That memory is wrong. 

Because I have this habit of writing down our days I looked back at the journal from that time, that very day.  And very little of it was true. 

The true story:  Youngest Son had woken up sick that morning, throwing up as my husband left the house for the job that killed his soul.  I cleaned the mess, put him back in bed and began studies with Oldest Son.  As we neared the finish, Youngest awoke and I soothed him with a cartoon. Oldest was finishing up some writing, but wanted to watch too.  And there was an explosion over the injustice of, "no." Youngest sipped some water, tossed it back up, rocked. And I sat encumbered with the duty of love: hold one for comfort, hold the other for character.

Slowly, the work was finished.  Oldest made his own lunch.  Youngest went back to sleep.  And later, when his stomach was steady, bananas and water and bread, we ventured outside to the sandbox.  We did sit out there for two hours.  We did sing over summer.  But it wasn't with anticipation. It was with relief. 


It's funny how our memories fade, how we create the pasts in our minds that we wish we'd had.  How we tell stories of joy and yet we forget that what brought the joy on was some level of grief.  None of us just hops from joy to joy to joy.  We experience it staccatoed between the hours of tedious toil.  First one, then the other.  But the photo in our mind only remembers the smiles. 

Perhaps that's the grace of God; the suffering's been consoled so let's rejoice in that. We made it through another tantrum, another hard discussion, another stretching strain.  Feel that?  Relief. Gratitude. Hope.

This summer is now a memory.  And I wrote very little, recorded few moments.  I pushed through it with tenacity and resolve. I remember some remarkable moments: one boy shaving, one boy pitching, one boy Scouting, loud and loose.

They pushed themselves into new places, because I had to be somewhere else; a mother working for pay for the first time in their lives. There were days of shooing and shushing and day camps to give them the attention I couldn't spare.  What this summer left me with were a few small but necessary paychecks -- food in the fridge and gas in the car -- and a void in that place where mother is printed first over my heart.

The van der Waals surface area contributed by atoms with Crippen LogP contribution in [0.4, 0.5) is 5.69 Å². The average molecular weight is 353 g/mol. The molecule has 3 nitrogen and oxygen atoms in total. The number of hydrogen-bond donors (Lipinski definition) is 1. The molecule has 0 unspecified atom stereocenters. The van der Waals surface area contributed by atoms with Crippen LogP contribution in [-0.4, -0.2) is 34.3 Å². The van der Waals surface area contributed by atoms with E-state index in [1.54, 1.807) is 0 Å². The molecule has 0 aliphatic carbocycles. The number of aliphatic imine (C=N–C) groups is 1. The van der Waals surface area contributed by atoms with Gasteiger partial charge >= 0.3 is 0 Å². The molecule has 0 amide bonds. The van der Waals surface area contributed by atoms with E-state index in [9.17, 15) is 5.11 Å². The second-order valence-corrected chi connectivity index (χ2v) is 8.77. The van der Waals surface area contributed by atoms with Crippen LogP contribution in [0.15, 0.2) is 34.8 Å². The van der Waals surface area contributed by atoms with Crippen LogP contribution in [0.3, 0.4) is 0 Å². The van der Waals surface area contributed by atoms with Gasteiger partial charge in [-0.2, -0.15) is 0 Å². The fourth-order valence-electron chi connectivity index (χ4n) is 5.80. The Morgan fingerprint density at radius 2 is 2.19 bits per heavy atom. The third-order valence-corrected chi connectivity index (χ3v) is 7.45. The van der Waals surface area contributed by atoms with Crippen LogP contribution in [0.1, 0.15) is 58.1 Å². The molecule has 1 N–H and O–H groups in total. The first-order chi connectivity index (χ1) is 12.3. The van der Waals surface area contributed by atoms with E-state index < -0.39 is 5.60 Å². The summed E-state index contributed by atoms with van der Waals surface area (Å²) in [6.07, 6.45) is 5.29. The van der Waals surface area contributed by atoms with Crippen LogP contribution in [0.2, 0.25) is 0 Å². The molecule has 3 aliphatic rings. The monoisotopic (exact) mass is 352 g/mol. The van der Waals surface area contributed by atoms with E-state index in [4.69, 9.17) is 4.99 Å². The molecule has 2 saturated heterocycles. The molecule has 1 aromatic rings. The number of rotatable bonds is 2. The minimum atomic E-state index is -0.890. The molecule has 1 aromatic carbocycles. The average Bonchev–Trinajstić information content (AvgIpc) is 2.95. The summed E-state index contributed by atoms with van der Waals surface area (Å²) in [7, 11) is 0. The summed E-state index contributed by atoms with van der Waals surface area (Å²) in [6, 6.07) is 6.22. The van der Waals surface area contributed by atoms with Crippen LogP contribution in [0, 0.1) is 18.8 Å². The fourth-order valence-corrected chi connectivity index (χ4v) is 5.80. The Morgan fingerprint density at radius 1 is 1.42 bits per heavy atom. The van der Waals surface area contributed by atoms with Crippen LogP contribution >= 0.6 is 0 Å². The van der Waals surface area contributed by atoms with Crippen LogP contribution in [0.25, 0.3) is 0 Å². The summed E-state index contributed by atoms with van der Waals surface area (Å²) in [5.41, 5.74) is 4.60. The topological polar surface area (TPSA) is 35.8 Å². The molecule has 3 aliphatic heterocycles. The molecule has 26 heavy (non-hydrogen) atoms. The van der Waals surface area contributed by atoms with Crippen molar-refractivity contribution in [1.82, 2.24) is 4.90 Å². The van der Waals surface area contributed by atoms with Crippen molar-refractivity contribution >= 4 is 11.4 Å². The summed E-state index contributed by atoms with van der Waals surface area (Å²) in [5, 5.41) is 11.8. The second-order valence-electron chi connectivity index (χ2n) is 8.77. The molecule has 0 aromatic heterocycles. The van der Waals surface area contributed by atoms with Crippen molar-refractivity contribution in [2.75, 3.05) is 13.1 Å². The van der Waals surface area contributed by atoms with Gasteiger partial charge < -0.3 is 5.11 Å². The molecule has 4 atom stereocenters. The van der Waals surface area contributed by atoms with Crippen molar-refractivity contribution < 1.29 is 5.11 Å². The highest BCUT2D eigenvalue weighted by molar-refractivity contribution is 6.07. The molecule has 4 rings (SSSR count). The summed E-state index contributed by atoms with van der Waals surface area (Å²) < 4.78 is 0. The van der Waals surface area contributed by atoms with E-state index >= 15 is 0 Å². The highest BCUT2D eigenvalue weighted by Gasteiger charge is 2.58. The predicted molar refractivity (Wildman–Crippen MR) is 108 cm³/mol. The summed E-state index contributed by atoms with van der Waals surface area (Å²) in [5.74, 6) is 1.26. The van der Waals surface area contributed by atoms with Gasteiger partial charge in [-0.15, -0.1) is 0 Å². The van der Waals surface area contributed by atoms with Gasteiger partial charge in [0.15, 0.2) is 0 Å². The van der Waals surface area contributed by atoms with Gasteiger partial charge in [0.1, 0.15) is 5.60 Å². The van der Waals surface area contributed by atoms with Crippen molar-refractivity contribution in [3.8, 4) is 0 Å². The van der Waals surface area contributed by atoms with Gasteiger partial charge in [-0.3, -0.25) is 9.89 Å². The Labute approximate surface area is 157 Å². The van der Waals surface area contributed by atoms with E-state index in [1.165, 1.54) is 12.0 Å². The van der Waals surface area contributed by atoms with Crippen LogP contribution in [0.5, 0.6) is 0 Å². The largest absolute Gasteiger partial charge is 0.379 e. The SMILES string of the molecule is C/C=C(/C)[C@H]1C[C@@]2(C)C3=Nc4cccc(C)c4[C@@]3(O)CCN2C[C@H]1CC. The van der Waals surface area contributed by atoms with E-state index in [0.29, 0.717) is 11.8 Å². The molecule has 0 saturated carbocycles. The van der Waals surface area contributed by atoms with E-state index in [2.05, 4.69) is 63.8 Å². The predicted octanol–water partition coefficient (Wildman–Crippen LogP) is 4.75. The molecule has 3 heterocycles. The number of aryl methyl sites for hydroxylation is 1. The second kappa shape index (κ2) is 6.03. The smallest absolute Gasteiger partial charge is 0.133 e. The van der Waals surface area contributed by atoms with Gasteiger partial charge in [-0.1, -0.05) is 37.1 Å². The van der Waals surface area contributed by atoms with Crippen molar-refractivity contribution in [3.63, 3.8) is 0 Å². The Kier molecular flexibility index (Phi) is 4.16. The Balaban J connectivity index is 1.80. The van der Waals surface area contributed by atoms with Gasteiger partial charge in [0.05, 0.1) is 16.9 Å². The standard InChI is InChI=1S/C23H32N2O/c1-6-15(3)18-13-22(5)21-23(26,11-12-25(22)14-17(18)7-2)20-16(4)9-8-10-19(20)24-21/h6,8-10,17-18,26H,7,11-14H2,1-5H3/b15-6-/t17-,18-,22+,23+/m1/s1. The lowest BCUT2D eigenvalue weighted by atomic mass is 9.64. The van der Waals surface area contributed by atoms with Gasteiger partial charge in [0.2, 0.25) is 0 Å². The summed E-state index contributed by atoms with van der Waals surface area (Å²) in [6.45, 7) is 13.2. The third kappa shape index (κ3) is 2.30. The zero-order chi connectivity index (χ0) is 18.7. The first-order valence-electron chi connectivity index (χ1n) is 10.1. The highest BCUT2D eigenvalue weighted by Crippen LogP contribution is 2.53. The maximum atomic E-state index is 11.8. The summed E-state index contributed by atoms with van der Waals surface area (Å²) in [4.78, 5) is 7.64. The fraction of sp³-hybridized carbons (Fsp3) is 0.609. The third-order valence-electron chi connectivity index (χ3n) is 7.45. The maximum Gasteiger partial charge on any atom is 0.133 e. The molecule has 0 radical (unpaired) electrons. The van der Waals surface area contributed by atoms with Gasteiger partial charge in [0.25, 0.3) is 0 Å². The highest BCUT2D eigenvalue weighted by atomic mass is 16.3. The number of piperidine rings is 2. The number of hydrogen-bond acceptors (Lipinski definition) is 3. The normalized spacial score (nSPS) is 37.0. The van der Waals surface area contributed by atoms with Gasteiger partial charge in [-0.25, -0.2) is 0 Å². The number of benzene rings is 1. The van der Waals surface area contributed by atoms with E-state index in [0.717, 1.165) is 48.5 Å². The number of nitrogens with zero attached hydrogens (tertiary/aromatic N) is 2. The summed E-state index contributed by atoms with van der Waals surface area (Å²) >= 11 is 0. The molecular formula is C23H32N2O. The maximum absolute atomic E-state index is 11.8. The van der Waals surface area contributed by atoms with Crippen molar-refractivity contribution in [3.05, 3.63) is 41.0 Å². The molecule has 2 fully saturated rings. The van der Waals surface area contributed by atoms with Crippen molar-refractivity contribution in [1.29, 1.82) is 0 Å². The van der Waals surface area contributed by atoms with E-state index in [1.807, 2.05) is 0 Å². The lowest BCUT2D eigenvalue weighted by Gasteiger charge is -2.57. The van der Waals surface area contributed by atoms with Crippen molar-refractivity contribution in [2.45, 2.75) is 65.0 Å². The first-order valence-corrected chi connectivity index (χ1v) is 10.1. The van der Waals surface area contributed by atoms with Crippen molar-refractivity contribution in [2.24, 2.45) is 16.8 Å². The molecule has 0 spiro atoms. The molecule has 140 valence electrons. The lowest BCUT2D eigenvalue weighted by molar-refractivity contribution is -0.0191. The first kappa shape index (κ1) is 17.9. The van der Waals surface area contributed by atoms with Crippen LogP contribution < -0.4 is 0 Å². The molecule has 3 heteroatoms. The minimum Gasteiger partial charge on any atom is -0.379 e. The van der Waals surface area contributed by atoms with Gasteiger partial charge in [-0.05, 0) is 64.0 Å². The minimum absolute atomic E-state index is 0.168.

The pains of change are never gentle. There's a reason to call transition the hardest point in birthing a human; transition creates pain.  When Oldest was coming hard and fast I groaned to my husband that I wanted to just go home.  He wiped my forehead and said, "You can't."  As the baby needs to come out, so our new life needs to emerge, young and incomplete but so full of everything that's possible.

I wonder what my future self will remember? I wonder what my memory will record?  What in the God-hewn story of the summer they were 15 and 12 and 7 will spring forth as waxing, winsome, or worthy?

  • Those moments in film school when 15 learned teamwork and editing and tact and won the prize for his efforts. 
  • Those days in engineering when 12 found a new love to pursue this year and beyond.  
  • Those times in camp when 7 got on a bus, helped a new friend, joined a group, spoke his needs. 

Sometimes the mama has to decrease to see the babes ascend.

The only summer they will ever be 15 and 12 and 7 is now past.  And in the autumn I find again what they will always ever be: charismatic, confident and competent.

May my memory hold fast.  May I never forget.  The path of descent is the path of transformation.